Chicago Tribune, Chicago, Illinois, Sunday, May 31, 1942, p.43
This is another in a series of articles on Life on the Campus at our leading schools and colleges. By ELEANOR NANGLE
FOR THE last week more than 200 first classmen at the Citadel, the Military College of South Carolina at Charleston, have been approaching, with a reluctance they wouldn’t have believed possible four years ago, the most eagerly anticipated event of their lives. As seniors they have led the corps for the last time. They have formed in the reviewing stand to receive the last parade. Yesterday they were graduated.
Today they are scattering to their homes in all parts of the country, most of them pausing only briefly before they enter the armed services. But something of them remains at the Citadel, adding in large or small measure to the vast stores of cadet tales and traditions there. And the spirit of the Citadel goes with them. In the life of all Citadel men the thread of Citadel memories is one of the most colorful, durable, and treasured in its whole tapestry.
Full-dress parade in the Spring of 1943 (Courtesy of The Citadel Archives)
The Citadel man has absorbed more than rigorous training of mind, body, and spirit, and when he reviews them, as all graduating cadets do on commencement day, he places new value on other gifts of the school to the student – the Spartan discipline, the good counsel, the friendships, the democracy, the pageantry of patriotism and the essence of it. (more…)
Originally published in The News & Courier, Charleston, South Carolina, Sunday, July 28, 1918.
Charleston was much saddened yesterday to learn through The News and Courier of the death in France of Capt. James H. Holmes, Jr., of Charleston, and Capt. Julius A. Mood of Summerton. Capt. Holmes’ wife and little baby, whom he has never seen, are in Hendersonville, N.C., with his parents. His widow was Miss Adela Follin, of Charleston.
JAMES HILL HOLMES, JR.
CLASS OF 1915
October 9, 1895 – July 19, 1918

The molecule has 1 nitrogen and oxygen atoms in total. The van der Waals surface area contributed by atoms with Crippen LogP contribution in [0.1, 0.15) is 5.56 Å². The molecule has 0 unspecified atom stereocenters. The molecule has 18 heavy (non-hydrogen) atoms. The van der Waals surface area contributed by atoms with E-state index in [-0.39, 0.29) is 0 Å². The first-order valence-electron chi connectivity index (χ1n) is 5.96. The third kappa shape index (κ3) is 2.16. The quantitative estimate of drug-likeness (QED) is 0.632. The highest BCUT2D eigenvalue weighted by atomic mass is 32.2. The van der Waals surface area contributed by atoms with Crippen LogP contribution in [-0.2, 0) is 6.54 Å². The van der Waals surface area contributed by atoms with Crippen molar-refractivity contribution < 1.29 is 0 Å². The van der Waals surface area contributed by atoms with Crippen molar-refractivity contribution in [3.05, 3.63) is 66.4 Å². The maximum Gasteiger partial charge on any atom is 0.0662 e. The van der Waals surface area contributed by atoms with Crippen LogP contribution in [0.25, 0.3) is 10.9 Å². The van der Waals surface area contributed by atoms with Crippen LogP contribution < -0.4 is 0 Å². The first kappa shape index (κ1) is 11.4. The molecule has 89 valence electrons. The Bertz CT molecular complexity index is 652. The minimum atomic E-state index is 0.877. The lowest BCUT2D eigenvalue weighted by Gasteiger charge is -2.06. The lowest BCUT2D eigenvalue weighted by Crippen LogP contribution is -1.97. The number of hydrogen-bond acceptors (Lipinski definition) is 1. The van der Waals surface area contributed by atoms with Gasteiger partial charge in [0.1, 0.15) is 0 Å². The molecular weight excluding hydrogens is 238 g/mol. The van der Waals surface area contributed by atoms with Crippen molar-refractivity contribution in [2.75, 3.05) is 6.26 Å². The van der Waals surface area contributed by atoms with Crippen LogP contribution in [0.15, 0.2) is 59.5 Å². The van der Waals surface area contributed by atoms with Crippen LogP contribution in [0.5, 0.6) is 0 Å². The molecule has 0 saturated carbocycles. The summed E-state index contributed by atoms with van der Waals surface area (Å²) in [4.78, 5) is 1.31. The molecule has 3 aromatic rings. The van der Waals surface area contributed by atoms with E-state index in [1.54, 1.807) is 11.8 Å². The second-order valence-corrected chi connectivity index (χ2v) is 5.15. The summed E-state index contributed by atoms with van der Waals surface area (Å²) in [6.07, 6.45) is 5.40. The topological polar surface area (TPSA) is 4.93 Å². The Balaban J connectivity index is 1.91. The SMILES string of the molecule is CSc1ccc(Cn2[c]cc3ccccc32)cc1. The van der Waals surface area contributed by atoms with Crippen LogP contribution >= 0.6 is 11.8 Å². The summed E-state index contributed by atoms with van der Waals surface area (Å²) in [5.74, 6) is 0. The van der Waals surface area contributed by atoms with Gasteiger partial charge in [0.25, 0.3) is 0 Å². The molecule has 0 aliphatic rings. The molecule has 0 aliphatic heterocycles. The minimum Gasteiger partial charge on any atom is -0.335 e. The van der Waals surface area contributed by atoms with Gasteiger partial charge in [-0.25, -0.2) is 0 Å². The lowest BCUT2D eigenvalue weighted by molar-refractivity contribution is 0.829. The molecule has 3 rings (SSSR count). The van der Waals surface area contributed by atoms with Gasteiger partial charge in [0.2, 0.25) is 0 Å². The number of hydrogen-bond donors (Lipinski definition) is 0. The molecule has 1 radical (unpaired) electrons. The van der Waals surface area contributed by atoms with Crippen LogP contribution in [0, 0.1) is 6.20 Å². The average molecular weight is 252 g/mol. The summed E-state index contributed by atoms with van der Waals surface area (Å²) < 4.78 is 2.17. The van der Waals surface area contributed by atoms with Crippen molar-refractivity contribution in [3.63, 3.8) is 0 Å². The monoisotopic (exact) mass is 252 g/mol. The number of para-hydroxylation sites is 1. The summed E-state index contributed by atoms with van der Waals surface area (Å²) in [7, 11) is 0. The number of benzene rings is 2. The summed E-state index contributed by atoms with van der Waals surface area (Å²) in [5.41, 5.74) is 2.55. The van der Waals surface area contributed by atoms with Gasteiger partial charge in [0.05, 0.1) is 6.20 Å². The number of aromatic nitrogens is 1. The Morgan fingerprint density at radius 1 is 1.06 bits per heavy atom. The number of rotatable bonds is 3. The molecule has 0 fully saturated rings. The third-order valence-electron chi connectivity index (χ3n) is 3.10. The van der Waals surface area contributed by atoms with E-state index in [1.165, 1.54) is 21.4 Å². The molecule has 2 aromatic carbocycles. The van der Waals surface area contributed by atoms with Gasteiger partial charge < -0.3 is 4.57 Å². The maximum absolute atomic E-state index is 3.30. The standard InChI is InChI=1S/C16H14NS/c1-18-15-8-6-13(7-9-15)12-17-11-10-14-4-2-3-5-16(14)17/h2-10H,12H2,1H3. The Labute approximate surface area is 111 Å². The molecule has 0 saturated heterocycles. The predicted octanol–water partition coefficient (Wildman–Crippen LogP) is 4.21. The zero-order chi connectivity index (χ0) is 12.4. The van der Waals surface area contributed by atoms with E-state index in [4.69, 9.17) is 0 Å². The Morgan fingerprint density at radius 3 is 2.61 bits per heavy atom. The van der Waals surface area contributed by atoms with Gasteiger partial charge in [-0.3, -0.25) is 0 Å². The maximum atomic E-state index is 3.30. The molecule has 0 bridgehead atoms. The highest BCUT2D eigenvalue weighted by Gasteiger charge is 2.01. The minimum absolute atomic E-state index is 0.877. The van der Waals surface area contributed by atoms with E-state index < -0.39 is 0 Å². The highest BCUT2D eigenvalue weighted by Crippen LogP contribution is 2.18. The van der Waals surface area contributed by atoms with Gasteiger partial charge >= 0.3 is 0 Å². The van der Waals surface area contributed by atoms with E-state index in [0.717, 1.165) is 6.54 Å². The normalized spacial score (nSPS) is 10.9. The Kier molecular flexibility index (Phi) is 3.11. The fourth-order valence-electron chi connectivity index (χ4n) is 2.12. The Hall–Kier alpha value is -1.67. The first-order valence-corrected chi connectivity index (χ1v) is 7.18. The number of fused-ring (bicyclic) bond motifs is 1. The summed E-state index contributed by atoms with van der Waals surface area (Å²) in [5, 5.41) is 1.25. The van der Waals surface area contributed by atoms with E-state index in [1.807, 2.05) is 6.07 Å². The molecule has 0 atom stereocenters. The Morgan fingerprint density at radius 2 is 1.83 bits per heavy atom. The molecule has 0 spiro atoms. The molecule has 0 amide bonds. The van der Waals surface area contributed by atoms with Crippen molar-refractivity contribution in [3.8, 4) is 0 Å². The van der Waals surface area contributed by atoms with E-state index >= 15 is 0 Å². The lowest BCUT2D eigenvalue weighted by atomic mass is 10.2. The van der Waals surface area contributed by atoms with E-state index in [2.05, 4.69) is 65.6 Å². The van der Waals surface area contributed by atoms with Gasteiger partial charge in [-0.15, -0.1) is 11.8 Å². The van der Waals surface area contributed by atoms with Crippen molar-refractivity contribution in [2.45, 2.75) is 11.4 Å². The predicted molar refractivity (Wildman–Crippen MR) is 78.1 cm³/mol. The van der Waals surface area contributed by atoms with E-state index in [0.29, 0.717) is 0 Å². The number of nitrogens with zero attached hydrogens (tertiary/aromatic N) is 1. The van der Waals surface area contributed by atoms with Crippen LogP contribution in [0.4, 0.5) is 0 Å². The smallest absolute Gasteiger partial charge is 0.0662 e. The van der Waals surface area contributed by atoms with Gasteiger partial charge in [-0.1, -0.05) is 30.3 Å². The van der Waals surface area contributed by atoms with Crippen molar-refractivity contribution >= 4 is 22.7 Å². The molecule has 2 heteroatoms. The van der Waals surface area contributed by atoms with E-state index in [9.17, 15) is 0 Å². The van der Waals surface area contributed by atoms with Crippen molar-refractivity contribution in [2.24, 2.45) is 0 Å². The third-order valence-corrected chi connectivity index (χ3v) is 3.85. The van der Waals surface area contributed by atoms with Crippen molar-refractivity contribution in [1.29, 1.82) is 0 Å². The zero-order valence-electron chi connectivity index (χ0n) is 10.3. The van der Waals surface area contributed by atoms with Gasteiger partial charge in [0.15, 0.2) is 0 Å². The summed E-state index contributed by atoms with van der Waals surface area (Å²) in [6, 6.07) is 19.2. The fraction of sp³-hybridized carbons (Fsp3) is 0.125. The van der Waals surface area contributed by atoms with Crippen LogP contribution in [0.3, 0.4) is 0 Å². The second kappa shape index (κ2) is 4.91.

Capt. Holmes graduated at the Citadel in the class of 1915, with the rank of senior cadet captain, the highest attainable in that splendid battalion, long recognized by the War Department as one of the most (more…)
The Dillon Herald, Dillon, South Carolina, March 14, 1918, Vol. 22, No. 18
The First to Volunteer for Foreign Service
His Death Brings Sorrow to Hundreds of Friends in State and County
Lieut. John H. David, [The Citadel Class of 1914] fighting in France, was killed in action March 1st. This announcement will bring genuine sorrow to scores of Lieut. David’s friends throughout the county and state.
Cadet Second Lieutenant John Hodges David, Jr., Class of 1914. From the 1914 Sphinx.
Photograph likely taken by Capt. Louis Knox, The Citadel.
The details of Lieut. David’s death were not given. His father Dr. J. H. David, received a telegram from the war department Monday night at 7 o’clock announcing that Lieut. David (more…)
The News and Courier
Charleston, South Carolina
March 13, 1918 
Lieut. J. H. David of Class of 1914 Killed in Action on the French Front
WAS A NATIVE OF DILLON
All Business Suspended in That Town Yesterday and the Schools Closed
First Lieut. John Hodges David, Jr., whose name appeared in the overseas casualty list yesterday morning as having been killed in action on March 1, is the first South Carolina officer to lay down his life during the present war, and is the first Citadel graduate killed in action since the entrance of the United States into the struggle.
Lieut. David hails from Dillon, and was graduated from the Citadel in the class of 1914, being especially commended for efficiency in military tactics. He was commissioned as a first lieutenant following his graduation from the first Oglethorpe training camp, and volunteered for overseas service.
Business Houses Closed.
All business houses in Dillon were closed yesterday between noon and 8 o’clock in respect to his memory, and the city schools observed a holiday. News of the young officer’s death was received by his parents Monday night, and has cast a damper of gloom over the entire town, where he was universally liked and admired.
No details of Lieut. David’s death have been made public, only the bare announcement he had been killed in action. As a squad of twenty-seven were totally obliterated in addition to the officer, it is presumed that he was in charge of a patrol or raiding party that unexpectedly clashed with a Hun patrol in No Man’s Land. (more…)